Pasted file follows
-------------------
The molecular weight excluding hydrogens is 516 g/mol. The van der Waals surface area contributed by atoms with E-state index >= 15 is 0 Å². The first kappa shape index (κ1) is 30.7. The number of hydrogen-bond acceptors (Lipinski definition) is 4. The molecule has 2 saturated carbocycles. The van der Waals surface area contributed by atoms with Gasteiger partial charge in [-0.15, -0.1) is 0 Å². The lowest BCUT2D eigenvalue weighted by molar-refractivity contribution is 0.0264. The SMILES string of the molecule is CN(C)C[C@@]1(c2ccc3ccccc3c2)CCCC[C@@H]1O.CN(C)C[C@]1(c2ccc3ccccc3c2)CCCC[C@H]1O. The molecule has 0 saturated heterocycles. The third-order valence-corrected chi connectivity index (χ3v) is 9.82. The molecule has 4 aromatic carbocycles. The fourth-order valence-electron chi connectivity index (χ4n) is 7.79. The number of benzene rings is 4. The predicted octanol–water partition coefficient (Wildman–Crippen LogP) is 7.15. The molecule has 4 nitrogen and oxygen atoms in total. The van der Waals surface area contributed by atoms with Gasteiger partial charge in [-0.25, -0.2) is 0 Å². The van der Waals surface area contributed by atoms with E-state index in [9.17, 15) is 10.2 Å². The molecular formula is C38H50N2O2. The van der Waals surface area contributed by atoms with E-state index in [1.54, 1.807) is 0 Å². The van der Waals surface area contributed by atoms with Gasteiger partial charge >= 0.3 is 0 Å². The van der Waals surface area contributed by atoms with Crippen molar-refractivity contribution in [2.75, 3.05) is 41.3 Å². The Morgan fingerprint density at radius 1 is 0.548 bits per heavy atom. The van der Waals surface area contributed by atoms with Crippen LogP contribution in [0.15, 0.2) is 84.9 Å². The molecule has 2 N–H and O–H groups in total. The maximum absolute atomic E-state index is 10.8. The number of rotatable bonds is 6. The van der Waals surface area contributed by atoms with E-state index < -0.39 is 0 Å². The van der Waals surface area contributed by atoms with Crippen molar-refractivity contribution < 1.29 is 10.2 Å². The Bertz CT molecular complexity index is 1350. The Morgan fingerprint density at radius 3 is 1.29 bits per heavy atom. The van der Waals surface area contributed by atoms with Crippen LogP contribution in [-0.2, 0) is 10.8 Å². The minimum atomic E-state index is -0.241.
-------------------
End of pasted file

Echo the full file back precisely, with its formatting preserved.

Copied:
The molecular weight excluding hydrogens is 516 g/mol. The van der Waals surface area contributed by atoms with E-state index >= 15 is 0 Å². The first kappa shape index (κ1) is 30.7. The number of hydrogen-bond acceptors (Lipinski definition) is 4. The molecule has 2 saturated carbocycles. The van der Waals surface area contributed by atoms with Gasteiger partial charge in [-0.15, -0.1) is 0 Å². The lowest BCUT2D eigenvalue weighted by molar-refractivity contribution is 0.0264. The SMILES string of the molecule is CN(C)C[C@@]1(c2ccc3ccccc3c2)CCCC[C@@H]1O.CN(C)C[C@]1(c2ccc3ccccc3c2)CCCC[C@H]1O. The molecule has 0 saturated heterocycles. The third-order valence-corrected chi connectivity index (χ3v) is 9.82. The molecule has 4 aromatic carbocycles. The fourth-order valence-electron chi connectivity index (χ4n) is 7.79. The number of benzene rings is 4. The predicted octanol–water partition coefficient (Wildman–Crippen LogP) is 7.15. The molecule has 4 nitrogen and oxygen atoms in total. The van der Waals surface area contributed by atoms with Gasteiger partial charge in [-0.25, -0.2) is 0 Å². The van der Waals surface area contributed by atoms with E-state index in [9.17, 15) is 10.2 Å². The molecular formula is C38H50N2O2. The van der Waals surface area contributed by atoms with E-state index in [1.54, 1.807) is 0 Å². The van der Waals surface area contributed by atoms with Gasteiger partial charge >= 0.3 is 0 Å². The van der Waals surface area contributed by atoms with Crippen molar-refractivity contribution in [2.75, 3.05) is 41.3 Å². The Morgan fingerprint density at radius 1 is 0.548 bits per heavy atom. The van der Waals surface area contributed by atoms with Crippen LogP contribution in [0.15, 0.2) is 84.9 Å². The molecule has 2 N–H and O–H groups in total. The maximum absolute atomic E-state index is 10.8. The number of rotatable bonds is 6. The van der Waals surface area contributed by atoms with E-state index < -0.39 is 0 Å². The van der Waals surface area contributed by atoms with Crippen molar-refractivity contribution < 1.29 is 10.2 Å². The Bertz CT molecular complexity index is 1350. The Morgan fingerprint density at radius 3 is 1.29 bits per heavy atom. The van der Waals surface area contributed by atoms with Crippen LogP contribution in [-0.2, 0) is 10.8 Å². The minimum atomic E-state index is -0.241.